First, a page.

By Chuck Williamson
Charles Pinion has gained cult notoriety for his unofficial trilogy of transgressive, art-schlock horror films — all self-distributed, fiercely experimental, and shot using analog video technologies. With the forthcoming release of ‘Aztec Blood’, Pinion finally returns to the world of psychotronic horror — now in 3D! We discussed his new film, its origins, and the transition to digital filmmaking.
Aztec Blood is your first feature-length film in eighteen years. What was the impetus for your return to filmmaking after such a long hiatus?
I would say I never actually went on hiatus (though I am a big believer in sabbaticals). My most recent narrative feature We Await premiered at the Chicago Underground Film Festival in 1996. Afterwards, back in San Francisco, I spent several months writing another feature called Thousand Eyes. An L.A.-based producer got in touch with me — he had seen Red Spirit Lake and We Await — so I started visiting LA now and then to meet with him and discuss potential projects. At first, he wanted to do a straight-up re-make of Red Spirit Lake. This was for no money up front. I would essentially be doing a re-write of my own movie, Red Spirit Lake, “on spec.” I had no interest in doing such a thing (Red Spirit Lake was only a few years old at that point), and especially for no money. What I did agree to do was write a script that would have similar elements to Red Spirit Lake: a remote location, a vulnerable woman, her friends, ghosts, and of course, nudity. This became Haunt, on which I collaborated with my friend Michelle Barnes. The story went along pretty well, and had some nice creepy and spooky elements (that I’d like to re-visit someday). But it was also a somewhat staid, commercial version of Red Spirit Lake. Not remotely transgressive. There would be no fisting in Haunt!
I finally moved to Los Angeles, escaping with some reluctance the dotcom-booming San Francisco that had been my home for six years. In LA, I edited (and shot parts of) Two Headed Cow, a documentary about legendary Flat Duo Jets guitarist Dexter Romweber. I also edited a documentary about Kurdistan called Thank You for My Eyes. As Chezerez Jourdain, Jordan Ellis and I have co-created several music videos and short films, and have a music documentary in mind for the near future.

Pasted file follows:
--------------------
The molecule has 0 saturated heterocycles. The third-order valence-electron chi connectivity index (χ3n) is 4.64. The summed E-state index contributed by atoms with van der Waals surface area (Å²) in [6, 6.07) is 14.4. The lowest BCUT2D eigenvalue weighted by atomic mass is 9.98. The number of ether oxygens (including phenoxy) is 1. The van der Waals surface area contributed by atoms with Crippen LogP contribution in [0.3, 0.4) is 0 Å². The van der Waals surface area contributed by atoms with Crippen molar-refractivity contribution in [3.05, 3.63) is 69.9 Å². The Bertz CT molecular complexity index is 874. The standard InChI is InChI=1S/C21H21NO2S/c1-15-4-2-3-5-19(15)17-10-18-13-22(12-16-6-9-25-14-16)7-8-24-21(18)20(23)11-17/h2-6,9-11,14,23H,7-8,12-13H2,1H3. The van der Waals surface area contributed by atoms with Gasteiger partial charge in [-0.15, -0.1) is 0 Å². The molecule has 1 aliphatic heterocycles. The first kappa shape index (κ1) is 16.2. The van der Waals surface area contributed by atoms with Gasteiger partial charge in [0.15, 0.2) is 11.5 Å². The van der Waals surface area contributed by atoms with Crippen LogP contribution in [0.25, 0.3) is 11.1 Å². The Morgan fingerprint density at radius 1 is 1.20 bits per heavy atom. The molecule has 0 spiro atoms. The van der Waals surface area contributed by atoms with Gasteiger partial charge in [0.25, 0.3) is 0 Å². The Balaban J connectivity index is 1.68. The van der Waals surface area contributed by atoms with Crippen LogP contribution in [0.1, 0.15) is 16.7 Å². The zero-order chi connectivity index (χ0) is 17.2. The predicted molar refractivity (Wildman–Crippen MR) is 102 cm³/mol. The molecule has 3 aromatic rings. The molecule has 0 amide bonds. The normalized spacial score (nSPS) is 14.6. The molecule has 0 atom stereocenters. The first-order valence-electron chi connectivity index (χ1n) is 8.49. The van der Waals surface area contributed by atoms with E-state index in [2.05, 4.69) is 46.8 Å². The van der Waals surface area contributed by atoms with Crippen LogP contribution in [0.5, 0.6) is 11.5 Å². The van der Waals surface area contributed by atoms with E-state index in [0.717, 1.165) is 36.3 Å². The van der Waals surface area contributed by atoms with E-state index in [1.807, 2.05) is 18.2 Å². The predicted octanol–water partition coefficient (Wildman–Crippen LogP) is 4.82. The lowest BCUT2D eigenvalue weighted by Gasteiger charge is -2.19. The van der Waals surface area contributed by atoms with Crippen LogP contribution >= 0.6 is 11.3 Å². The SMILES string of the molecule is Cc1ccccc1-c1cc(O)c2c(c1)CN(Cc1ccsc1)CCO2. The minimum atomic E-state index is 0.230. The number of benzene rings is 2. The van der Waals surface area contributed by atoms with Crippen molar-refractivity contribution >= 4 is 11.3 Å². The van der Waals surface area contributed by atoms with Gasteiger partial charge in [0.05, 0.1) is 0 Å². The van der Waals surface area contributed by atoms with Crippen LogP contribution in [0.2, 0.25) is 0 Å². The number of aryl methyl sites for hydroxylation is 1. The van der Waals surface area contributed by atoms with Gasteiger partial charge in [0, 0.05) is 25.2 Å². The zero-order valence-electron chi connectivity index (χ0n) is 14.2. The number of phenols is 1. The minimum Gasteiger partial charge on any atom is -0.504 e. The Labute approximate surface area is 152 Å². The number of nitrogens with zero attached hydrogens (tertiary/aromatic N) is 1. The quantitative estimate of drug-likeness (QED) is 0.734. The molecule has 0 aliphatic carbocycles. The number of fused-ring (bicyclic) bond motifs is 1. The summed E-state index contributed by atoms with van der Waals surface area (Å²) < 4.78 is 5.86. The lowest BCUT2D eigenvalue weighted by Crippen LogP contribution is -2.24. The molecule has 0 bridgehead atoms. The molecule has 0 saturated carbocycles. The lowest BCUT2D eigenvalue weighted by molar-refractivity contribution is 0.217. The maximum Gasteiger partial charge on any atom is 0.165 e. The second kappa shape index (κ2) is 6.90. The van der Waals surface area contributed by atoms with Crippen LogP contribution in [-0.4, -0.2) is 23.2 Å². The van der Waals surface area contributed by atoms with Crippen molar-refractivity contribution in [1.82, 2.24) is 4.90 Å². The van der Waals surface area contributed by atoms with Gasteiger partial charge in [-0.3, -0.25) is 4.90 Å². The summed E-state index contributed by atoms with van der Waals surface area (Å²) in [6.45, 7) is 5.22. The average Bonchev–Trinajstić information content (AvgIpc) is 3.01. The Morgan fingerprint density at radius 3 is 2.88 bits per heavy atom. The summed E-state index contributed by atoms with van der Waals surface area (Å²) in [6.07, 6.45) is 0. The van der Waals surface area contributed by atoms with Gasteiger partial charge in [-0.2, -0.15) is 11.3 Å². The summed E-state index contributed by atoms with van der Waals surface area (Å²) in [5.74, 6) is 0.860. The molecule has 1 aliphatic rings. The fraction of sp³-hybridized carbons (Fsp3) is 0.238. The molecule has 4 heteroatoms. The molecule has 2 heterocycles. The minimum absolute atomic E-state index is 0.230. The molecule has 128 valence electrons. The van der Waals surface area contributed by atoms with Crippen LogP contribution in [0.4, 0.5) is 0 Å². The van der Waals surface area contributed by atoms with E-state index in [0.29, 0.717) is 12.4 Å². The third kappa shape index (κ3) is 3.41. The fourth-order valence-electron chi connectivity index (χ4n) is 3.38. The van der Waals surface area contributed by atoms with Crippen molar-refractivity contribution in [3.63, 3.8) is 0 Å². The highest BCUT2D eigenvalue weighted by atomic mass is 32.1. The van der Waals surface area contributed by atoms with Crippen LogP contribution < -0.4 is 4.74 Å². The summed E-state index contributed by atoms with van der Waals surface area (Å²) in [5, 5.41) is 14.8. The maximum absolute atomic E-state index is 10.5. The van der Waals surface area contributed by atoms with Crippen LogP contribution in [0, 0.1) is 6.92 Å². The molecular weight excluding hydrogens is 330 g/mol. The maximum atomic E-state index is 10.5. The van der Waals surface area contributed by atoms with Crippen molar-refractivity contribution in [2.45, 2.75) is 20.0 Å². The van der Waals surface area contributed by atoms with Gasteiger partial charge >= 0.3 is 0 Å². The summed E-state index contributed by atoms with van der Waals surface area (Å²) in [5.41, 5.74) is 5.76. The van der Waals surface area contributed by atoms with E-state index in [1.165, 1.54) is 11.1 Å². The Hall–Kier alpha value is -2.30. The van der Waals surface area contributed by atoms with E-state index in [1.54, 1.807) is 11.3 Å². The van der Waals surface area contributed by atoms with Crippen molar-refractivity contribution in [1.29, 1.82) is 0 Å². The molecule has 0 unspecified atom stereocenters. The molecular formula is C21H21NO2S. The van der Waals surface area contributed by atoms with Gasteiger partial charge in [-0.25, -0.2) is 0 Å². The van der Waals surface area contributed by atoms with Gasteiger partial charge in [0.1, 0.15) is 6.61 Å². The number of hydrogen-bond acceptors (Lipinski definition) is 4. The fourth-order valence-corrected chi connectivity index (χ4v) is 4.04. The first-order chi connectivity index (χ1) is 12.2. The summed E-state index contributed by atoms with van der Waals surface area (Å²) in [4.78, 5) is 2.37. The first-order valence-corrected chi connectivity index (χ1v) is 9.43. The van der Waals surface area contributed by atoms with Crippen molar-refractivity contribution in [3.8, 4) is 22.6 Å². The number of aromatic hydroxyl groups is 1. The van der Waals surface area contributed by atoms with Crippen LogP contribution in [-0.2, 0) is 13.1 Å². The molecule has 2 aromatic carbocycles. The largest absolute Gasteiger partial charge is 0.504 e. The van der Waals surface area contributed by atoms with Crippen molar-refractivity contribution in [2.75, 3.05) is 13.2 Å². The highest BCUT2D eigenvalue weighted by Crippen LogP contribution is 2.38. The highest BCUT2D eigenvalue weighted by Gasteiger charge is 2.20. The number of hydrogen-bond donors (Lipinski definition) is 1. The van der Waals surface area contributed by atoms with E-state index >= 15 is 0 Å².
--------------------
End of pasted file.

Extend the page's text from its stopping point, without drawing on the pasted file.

Filmmaking is a complicated and uncertain process. The bottom can fall out of any project, long before money gets involved, and then it can fall out again. Basically it can fall out any time. Anything can go wrong. The story might just not work. The location might not be available. Etc. Most filmmakers have several projects going on, on different burners. At any point the gas can go out on one of those burners, and you’re left with a stew of incomplete, “wasted” effort. In the world of independent movies (i.e. meager-to-no financing), it’s easy to get discouraged. You need other projects to keep you going.
Meanwhile, one must make money to live. Toward that end, I edited a few Canon camera-training DVDs, written and hosted by Greg Salman.
How was Aztec Blood conceived? What were the writing and preproduction processes like?
In 2004, Greg Salman, my Canon training DVD employer, approached me with the title American Mummy. I liked it immediately. I was surprised that it had not been used yet. We went through some ideas — a Native American mummy? A Revolutionary War mummy? — until we finally settled on an Aztec mummy. We have since changed the title to Aztec Blood, but its original title was the jumping-off point for the project’s evolution.
We wrote it over a few evenings over many months. We had the movie cast and ready to shoot in 2006. We were going to shoot it quick and (literally) dirty, living in the same tents that the characters lived in, for ten days or so. Just knock it out. We were going to shoot on a then-cutting-edge Canon HD camera. But financial issues came up, and we had to pull the plug. This is a common story in this crazy business.
Periodically Greg would check in with me, and we would talk about the movie, to keep it fresh in our minds. One day in 2010 the money came through, and we began pre-production on Aztec Blood, with a big difference from its earlier incarnation: it would be shot in 3D.
Aztec Blood marks a transitional moment in your career, as it shifts away from the analog video technologies used in your previous films — VHS, Hi-8 video, etc. — and marches headfirst into the world of Digital 3D. What have been the benefits and challenges of making this change? In particular, why the shift to 3D?
I was initially resistant to shooting in 3D. It’s hard enough to make a movie without the strictures of shooting stereoscopically. However, I am a long-time practitioner of what Kembra Pfahler calls Availablism. As an artist, I use what is at hand. A condition of this investor’s interest was that it had to be shot stereoscopically. We had access to 3D cameras and, as a result, the movie is in 3D. I was really not interested in shooting it in 3D, but that was the deal. I love the fact that it’s in 3D now, but in a sense, I shot myself into a corner, because some of the shots only work in 3D. They work spectacularly, mind you — but only in 3D!
One reason so many contemporary movies are “conversions” (shot in 2D but then showered with money to become fake 3D, via software) is because it’s really challenging to shoot in 3D.